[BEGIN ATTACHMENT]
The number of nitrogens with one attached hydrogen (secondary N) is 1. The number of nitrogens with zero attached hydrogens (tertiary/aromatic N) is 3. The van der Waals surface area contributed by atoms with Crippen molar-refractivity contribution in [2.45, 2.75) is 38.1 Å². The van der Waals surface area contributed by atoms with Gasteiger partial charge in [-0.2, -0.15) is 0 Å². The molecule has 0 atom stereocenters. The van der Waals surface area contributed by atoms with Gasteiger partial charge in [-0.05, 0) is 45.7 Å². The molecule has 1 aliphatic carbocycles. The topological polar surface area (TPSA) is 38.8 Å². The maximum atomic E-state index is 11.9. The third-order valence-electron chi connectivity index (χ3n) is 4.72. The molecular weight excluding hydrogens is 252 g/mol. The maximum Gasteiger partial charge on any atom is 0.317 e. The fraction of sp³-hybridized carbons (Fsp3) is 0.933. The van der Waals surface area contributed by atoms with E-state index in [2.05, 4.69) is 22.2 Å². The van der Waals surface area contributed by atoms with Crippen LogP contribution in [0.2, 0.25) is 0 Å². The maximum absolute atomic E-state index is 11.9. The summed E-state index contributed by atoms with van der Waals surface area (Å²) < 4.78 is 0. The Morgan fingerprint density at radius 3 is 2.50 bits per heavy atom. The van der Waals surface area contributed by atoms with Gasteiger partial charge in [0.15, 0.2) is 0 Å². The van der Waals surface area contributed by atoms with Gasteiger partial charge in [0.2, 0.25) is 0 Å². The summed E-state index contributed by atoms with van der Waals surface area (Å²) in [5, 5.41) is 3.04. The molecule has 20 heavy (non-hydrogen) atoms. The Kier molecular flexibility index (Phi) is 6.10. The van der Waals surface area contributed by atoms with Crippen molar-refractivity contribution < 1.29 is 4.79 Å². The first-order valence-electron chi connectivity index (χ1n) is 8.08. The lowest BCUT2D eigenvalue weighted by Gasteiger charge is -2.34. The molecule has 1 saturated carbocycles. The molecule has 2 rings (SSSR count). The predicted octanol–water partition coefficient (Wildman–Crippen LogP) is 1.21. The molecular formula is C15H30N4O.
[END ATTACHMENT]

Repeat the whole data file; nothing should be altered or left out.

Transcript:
The number of nitrogens with one attached hydrogen (secondary N) is 1. The number of nitrogens with zero attached hydrogens (tertiary/aromatic N) is 3. The van der Waals surface area contributed by atoms with Crippen molar-refractivity contribution in [2.45, 2.75) is 38.1 Å². The van der Waals surface area contributed by atoms with Gasteiger partial charge in [-0.2, -0.15) is 0 Å². The molecule has 0 atom stereocenters. The van der Waals surface area contributed by atoms with Gasteiger partial charge in [-0.05, 0) is 45.7 Å². The molecule has 1 aliphatic carbocycles. The topological polar surface area (TPSA) is 38.8 Å². The maximum atomic E-state index is 11.9. The third-order valence-electron chi connectivity index (χ3n) is 4.72. The molecular weight excluding hydrogens is 252 g/mol. The maximum Gasteiger partial charge on any atom is 0.317 e. The fraction of sp³-hybridized carbons (Fsp3) is 0.933. The van der Waals surface area contributed by atoms with E-state index in [2.05, 4.69) is 22.2 Å². The van der Waals surface area contributed by atoms with Crippen LogP contribution in [0.2, 0.25) is 0 Å². The maximum absolute atomic E-state index is 11.9. The summed E-state index contributed by atoms with van der Waals surface area (Å²) < 4.78 is 0. The Morgan fingerprint density at radius 3 is 2.50 bits per heavy atom. The van der Waals surface area contributed by atoms with Gasteiger partial charge in [0.15, 0.2) is 0 Å². The van der Waals surface area contributed by atoms with Gasteiger partial charge in [0.2, 0.25) is 0 Å². The summed E-state index contributed by atoms with van der Waals surface area (Å²) in [5, 5.41) is 3.04. The molecule has 20 heavy (non-hydrogen) atoms. The Kier molecular flexibility index (Phi) is 6.10. The van der Waals surface area contributed by atoms with Crippen molar-refractivity contribution < 1.29 is 4.79 Å². The first-order valence-electron chi connectivity index (χ1n) is 8.08. The lowest BCUT2D eigenvalue weighted by Gasteiger charge is -2.34. The molecule has 1 saturated carbocycles. The molecule has 2 rings (SSSR count). The predicted octanol–water partition coefficient (Wildman–Crippen LogP) is 1.21. The molecular formula is C15H30N4O.